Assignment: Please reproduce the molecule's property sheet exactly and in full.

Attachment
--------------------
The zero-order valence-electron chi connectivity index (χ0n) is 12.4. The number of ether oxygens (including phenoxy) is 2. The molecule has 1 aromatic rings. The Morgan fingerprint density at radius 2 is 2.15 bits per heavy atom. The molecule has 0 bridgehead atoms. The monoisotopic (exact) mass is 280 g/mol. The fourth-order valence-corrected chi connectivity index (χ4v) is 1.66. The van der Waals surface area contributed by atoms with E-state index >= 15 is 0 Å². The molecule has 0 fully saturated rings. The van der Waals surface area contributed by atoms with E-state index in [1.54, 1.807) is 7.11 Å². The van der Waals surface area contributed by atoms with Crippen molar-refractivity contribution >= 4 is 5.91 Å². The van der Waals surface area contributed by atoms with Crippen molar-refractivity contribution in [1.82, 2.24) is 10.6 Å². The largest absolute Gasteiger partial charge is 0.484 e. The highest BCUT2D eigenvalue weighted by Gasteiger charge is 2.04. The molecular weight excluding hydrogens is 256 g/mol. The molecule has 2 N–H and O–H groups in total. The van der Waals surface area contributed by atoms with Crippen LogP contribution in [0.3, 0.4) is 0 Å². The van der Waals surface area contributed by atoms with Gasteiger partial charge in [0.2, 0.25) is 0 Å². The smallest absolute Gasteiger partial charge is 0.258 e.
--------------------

The zero-order valence-electron chi connectivity index (χ0n) is 12.4. The number of ether oxygens (including phenoxy) is 2. The molecule has 1 aromatic rings. The Morgan fingerprint density at radius 2 is 2.15 bits per heavy atom. The molecule has 0 bridgehead atoms. The monoisotopic (exact) mass is 280 g/mol. The fourth-order valence-corrected chi connectivity index (χ4v) is 1.66. The van der Waals surface area contributed by atoms with E-state index >= 15 is 0 Å². The molecule has 0 fully saturated rings. The van der Waals surface area contributed by atoms with E-state index in [1.54, 1.807) is 7.11 Å². The van der Waals surface area contributed by atoms with Crippen molar-refractivity contribution >= 4 is 5.91 Å². The van der Waals surface area contributed by atoms with Crippen molar-refractivity contribution in [1.82, 2.24) is 10.6 Å². The largest absolute Gasteiger partial charge is 0.484 e. The highest BCUT2D eigenvalue weighted by Gasteiger charge is 2.04. The molecular weight excluding hydrogens is 256 g/mol. The molecule has 2 N–H and O–H groups in total. The van der Waals surface area contributed by atoms with Crippen LogP contribution in [0.3, 0.4) is 0 Å². The van der Waals surface area contributed by atoms with Gasteiger partial charge in [0.2, 0.25) is 0 Å². The smallest absolute Gasteiger partial charge is 0.258 e.